See Full Profile >


Posted on January 14th 2013 at 2:49PM

Great points, Ryan!

While I personally wouldn't place a specific number on how much someone should automate, I'm happy to see the myth of "automation is bad" slowly leaving our industry.  As long as you're not sacrificing engagement and interaction for automation, there's nothing wrong with it -- every position in business seeks to automate time-consuming tasks.

Posted on January 14th 2013 at 3:38PM

Thanks Jonathan!

Agreed.  Automation isn't bad as long as the relationships you're building don't suffer.

Posted on January 15th 2013 at 12:02PM


I have a question rathe than a comment. Are you aware of any Wordpress plug-ins that will automatically send your blog posts to a pre-determined email list?  And on top of that will check to see who on the list has confirmed  receipt of the post, and then verifies the opening of the post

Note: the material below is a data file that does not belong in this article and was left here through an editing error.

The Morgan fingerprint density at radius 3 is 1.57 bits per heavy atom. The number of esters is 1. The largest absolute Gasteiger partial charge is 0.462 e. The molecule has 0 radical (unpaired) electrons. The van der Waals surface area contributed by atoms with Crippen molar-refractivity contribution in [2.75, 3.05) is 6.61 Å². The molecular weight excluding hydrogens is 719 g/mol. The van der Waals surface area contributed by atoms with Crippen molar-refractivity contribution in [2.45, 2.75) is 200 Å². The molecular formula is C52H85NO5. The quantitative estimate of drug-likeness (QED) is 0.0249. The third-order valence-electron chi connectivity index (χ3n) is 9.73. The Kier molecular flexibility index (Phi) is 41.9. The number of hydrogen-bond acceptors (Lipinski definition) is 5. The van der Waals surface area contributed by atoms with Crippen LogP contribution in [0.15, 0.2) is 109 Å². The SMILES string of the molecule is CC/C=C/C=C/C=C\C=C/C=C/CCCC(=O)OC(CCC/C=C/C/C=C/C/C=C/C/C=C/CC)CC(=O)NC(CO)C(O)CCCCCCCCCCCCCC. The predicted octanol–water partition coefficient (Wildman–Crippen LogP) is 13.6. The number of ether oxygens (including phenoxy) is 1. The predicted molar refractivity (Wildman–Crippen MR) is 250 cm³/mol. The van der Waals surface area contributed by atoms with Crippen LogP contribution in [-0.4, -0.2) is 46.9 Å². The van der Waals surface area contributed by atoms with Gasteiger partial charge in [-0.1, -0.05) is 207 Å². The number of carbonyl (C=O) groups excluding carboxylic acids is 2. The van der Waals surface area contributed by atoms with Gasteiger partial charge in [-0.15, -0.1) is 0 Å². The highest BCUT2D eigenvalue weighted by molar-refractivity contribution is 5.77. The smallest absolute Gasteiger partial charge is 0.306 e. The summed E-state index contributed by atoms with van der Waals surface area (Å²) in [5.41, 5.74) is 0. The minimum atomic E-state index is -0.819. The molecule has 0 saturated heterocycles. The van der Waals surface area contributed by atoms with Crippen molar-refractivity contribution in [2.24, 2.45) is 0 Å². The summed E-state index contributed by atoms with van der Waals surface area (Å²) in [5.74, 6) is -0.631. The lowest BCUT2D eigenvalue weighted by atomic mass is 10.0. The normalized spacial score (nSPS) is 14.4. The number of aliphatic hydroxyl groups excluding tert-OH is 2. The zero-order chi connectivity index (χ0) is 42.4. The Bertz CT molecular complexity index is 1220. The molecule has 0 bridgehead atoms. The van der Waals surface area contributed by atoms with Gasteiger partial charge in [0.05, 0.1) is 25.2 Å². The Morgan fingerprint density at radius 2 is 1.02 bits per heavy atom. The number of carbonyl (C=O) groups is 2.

?  Is that all possible or do we have to use a third party mailer to accomplish the last part?  We have a client who is insisting on being able to do all of that in an automated fashion.

Bob Romine 

Posted on January 16th 2013 at 1:42PM


Take a look at Optify or Hubspot for serious event tracking.

Other than those, yes I would recommend either MailChimp or Aweber for email marketing.  You can connect your Client blog's RSS Feed and track clickthroughs back to the blog, down to the specific user.   Hope that helps!  Let me know which direction you decide on.


Randy Milanovic
Posted on January 17th 2013 at 1:01PM

With the current standard set to 4 blogs per week and 20 shares per day, it's not surprising that automation looks to be the answer. To an extent, it is. Just be sure that automation remains as personal as possible.

Posted on January 17th 2013 at 2:51PM

Great point Randy.  Keep the relevancy high for individual connections.  Thanks for the note.